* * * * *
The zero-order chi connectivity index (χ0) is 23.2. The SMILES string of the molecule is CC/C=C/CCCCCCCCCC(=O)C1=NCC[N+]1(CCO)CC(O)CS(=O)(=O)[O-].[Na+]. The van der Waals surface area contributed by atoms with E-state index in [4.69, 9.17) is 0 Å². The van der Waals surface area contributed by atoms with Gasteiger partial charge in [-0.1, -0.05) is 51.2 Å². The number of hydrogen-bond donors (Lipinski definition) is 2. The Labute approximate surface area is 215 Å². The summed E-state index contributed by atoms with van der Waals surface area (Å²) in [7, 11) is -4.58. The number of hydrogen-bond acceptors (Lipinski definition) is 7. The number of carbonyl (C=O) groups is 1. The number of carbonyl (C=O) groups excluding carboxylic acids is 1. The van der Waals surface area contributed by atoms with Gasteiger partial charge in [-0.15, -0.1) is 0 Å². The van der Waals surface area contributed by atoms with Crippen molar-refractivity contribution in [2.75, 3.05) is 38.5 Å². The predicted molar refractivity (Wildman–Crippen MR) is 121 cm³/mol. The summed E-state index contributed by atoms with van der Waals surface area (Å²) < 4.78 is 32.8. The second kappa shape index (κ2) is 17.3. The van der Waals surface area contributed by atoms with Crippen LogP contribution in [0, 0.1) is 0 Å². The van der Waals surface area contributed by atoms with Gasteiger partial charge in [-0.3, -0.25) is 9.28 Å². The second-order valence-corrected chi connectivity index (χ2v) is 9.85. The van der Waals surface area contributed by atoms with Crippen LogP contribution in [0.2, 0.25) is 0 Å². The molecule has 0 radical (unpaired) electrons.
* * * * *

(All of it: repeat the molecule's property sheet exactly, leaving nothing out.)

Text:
The zero-order chi connectivity index (χ0) is 23.2. The SMILES string of the molecule is CC/C=C/CCCCCCCCCC(=O)C1=NCC[N+]1(CCO)CC(O)CS(=O)(=O)[O-].[Na+]. The van der Waals surface area contributed by atoms with E-state index in [4.69, 9.17) is 0 Å². The van der Waals surface area contributed by atoms with Gasteiger partial charge in [-0.1, -0.05) is 51.2 Å². The number of hydrogen-bond donors (Lipinski definition) is 2. The Labute approximate surface area is 215 Å². The summed E-state index contributed by atoms with van der Waals surface area (Å²) in [7, 11) is -4.58. The number of hydrogen-bond acceptors (Lipinski definition) is 7. The number of carbonyl (C=O) groups is 1. The number of carbonyl (C=O) groups excluding carboxylic acids is 1. The van der Waals surface area contributed by atoms with Gasteiger partial charge in [-0.15, -0.1) is 0 Å². The van der Waals surface area contributed by atoms with Crippen molar-refractivity contribution in [2.75, 3.05) is 38.5 Å². The predicted molar refractivity (Wildman–Crippen MR) is 121 cm³/mol. The summed E-state index contributed by atoms with van der Waals surface area (Å²) < 4.78 is 32.8. The second kappa shape index (κ2) is 17.3. The van der Waals surface area contributed by atoms with Crippen LogP contribution in [0, 0.1) is 0 Å². The van der Waals surface area contributed by atoms with Gasteiger partial charge in [-0.3, -0.25) is 9.28 Å². The second-order valence-corrected chi connectivity index (χ2v) is 9.85. The van der Waals surface area contributed by atoms with Crippen LogP contribution in [0.2, 0.25) is 0 Å². The molecule has 0 radical (unpaired) electrons.